14: Thoughts on John Moga When I arrived at Seattle University in 1973, I found a fledging accounting program struggling to gain acceptance and recognition among the downtown public accounting community. Earlier that year SU's Beta Alpha Psi program was installed as the 99th BAP chapter in the country and the Accounting Associates Fund became the first discretionary fund in SU's history. Both pivotal events were linked to John Moga's active commitment to establishing the SU accounting program as a premier player in northwest accounting education. In essence, John decided to unilaterally "recognize" our program by funding the first year of the Accounting Associates Fund (with his and his AA partners' donations), and by hiring ten of our 1973 accounting graduates. And he became the first chair of the Accounting Associates Advisory Board, created in conjunction with the Accounting Associates Fund to promote accounting education at SU. Dave Tinius and I, along with Dean Gerald Cleveland and colleague Virginia Parks, used the support from Arthur Andersen (which meant John Moga) to move throughout the Seattle public accounting community urging other firms to follow Arthur Andersen's lead in interviewing and hiring our students, helping fund our discretionary fund, and serving on our Accounting Associates Advisory Board. Make no mistake about it; John Moga was the catalyst for making the accounting program at Seattle University what it has become today. Our credibility and acceptability in the downtown community was "dead in the water" until John stepped up, put his own money and reputation on the line (and, willingly or not, that of his AA partners), and gave us the resources and the momentum to build one of the northwest's truly premier accounting programs. Over the years after that 1973 "break out" year, John continued to be the inspiration for virtually every significant accomplishment that our program achieved. I remember John taking checks from his pocket at Advisory Board meetings, writing them on the spot and tossing them on the table in support of one initiative or another - inspiring (or shaming!) his board colleagues to follow suit. In private conversations with several of John's AA partners
15: over the years, I would hear story after story, many told humorously but nevertheless pointedly, how his partners would phone around with the warning that John was once again on the prowl looking for money for whatever cause John was promoting that day. "John was always in our pockets" was the familiar lament - and always for the most worthy of community causes. We were lucky at the Albers School that we were among John's many, many worthy causes. The last time I saw John, I asked him what kind of community Seattle would look like had it not been for his leadership. He was embarrassed by the question - but I was serious. What would the arts scene look like? Would there be a downtown SAM? A Seattle Repertory Theatre? And I'll stop there because the list of community organizations that owe so much of their vitality toJohn Moga goes on and on. I could tell by talking with his former partners that they felt John's "getting in their pockets" not only elevated the quality of life in Seattle, but it also elevated their own active involvement in that community. They were glad that John led the way to civic leadership. And in that sense John led by example and became the inspiration of countless professional lives that were and are devoted to community service and leadership. Seattle University would be a shadow of itself were it not for John Moga's vision, generosity and leadership. And you can substitute so many organizations at the start of that last sentence - all owing so much to John. I often wonder if he realizes how important his contributions to this community are and have been. I expect his humility prevents that awareness. And perhaps the magnitude of his influence multiplied by the influences of all those that he inpired, simply eclipses comprehension. I know that I, for one, would not want to contemplate Seattle without the footprint of John Moga. Bill Weis Seattle University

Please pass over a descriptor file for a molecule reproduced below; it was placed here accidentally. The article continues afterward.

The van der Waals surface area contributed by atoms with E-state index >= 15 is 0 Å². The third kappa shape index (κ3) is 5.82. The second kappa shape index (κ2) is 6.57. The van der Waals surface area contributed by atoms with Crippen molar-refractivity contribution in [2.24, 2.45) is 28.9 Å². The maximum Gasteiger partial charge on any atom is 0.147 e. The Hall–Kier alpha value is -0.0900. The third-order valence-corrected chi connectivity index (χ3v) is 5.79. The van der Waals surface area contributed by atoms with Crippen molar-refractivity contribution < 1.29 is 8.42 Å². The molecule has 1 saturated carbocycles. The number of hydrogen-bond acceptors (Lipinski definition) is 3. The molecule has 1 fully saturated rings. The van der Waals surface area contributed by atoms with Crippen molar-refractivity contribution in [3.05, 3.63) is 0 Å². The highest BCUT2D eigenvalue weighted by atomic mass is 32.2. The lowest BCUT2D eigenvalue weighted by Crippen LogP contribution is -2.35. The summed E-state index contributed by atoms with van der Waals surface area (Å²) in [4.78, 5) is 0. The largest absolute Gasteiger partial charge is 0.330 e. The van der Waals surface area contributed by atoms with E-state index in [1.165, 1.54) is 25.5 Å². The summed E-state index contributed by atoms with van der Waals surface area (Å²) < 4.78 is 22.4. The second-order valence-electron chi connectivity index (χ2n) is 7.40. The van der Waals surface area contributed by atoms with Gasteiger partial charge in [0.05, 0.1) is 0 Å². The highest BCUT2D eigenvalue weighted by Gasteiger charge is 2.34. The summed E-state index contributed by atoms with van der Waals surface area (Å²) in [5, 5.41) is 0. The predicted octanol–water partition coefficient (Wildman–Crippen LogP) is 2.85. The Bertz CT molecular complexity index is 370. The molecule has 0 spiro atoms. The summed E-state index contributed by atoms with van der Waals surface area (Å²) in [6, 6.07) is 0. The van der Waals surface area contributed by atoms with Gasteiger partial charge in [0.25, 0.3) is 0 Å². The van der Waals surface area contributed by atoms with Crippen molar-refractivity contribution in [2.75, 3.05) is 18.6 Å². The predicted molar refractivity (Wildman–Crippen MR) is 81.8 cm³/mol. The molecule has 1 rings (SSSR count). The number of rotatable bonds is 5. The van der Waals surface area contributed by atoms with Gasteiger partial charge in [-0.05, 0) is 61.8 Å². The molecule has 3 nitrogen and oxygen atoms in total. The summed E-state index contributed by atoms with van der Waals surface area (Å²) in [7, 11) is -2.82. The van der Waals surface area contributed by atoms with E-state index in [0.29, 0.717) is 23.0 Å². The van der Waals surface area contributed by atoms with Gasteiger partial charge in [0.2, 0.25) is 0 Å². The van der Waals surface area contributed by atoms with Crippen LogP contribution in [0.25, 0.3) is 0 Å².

16: Dear John, Yes, another Dear John letter but this isn't about saying goodbye. It is about honoring a person who never gives up - our own Energizer Bunny. You have beat the drum for Arthur Andersen and then Hitachi Consulting for years to your amazing network of friends and associates. You have established a "to die for" reputation in the business community and have shown your passion for the Arts and your University. Thank you for being a friend, mentor and advocate all these years. And yes, I still have pictures of you and Irv on those trips to Portland to "coach" us young administrative services flunkies at Lydia's. Steve Brilling Seattle University (If I was clever enough, I would have put your face in the picture)
17: Dear John, Roy's question is 'How many more times can you retire?' The three of us have known each other for so many years and we have shared many memories, some of which have been full of joy and some full of tears but the joys have always outweighed the tears. Our only sadness is that we have been ale to spend only minutes with you rather than hours. Maybe before you head south you could pay a visit to 'Wonderful Whidbey Island'. We are only 7 minutes from the Mukilteo/Clinton ferry. (make sure that you ask for the Senior Discount ticket at the toll booth). We are both so happy that we have had the pleasure of your presence in our lives.. It was very important to us that you were the first person to know of our intent to marry.. (Remember the Harbor Club lunch?) We wish you and Barbarann much joy in the sun. Our love for you will never end...... Roy and Rosalie Ballinger